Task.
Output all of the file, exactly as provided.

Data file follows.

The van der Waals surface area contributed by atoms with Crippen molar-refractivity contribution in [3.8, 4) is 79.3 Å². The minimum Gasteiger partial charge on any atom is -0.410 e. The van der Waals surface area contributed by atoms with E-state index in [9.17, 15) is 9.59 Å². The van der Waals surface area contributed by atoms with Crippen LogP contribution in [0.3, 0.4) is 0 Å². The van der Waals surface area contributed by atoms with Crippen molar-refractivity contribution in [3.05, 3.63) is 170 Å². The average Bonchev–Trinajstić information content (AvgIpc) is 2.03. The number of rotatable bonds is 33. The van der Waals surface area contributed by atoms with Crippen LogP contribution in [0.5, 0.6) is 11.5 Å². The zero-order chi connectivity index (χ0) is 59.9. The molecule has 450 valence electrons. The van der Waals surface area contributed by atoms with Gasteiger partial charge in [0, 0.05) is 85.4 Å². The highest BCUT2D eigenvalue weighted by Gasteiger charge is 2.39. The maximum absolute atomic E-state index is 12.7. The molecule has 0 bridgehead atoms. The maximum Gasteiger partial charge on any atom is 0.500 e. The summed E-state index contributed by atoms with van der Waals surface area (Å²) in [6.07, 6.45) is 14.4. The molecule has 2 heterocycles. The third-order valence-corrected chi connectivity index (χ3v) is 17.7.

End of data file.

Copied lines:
The van der Waals surface area contributed by atoms with Crippen molar-refractivity contribution in [3.8, 4) is 79.3 Å². The minimum Gasteiger partial charge on any atom is -0.410 e. The van der Waals surface area contributed by atoms with E-state index in [9.17, 15) is 9.59 Å². The van der Waals surface area contributed by atoms with Crippen LogP contribution in [0.3, 0.4) is 0 Å². The van der Waals surface area contributed by atoms with Crippen molar-refractivity contribution in [3.05, 3.63) is 170 Å². The average Bonchev–Trinajstić information content (AvgIpc) is 2.03. The number of rotatable bonds is 33. The van der Waals surface area contributed by atoms with Crippen LogP contribution in [0.5, 0.6) is 11.5 Å². The zero-order chi connectivity index (χ0) is 59.9. The molecule has 450 valence electrons. The van der Waals surface area contributed by atoms with Gasteiger partial charge in [0, 0.05) is 85.4 Å². The highest BCUT2D eigenvalue weighted by Gasteiger charge is 2.39. The maximum absolute atomic E-state index is 12.7. The molecule has 0 bridgehead atoms. The maximum Gasteiger partial charge on any atom is 0.500 e. The summed E-state index contributed by atoms with van der Waals surface area (Å²) in [6.07, 6.45) is 14.4. The molecule has 2 heterocycles. The third-order valence-corrected chi connectivity index (χ3v) is 17.7.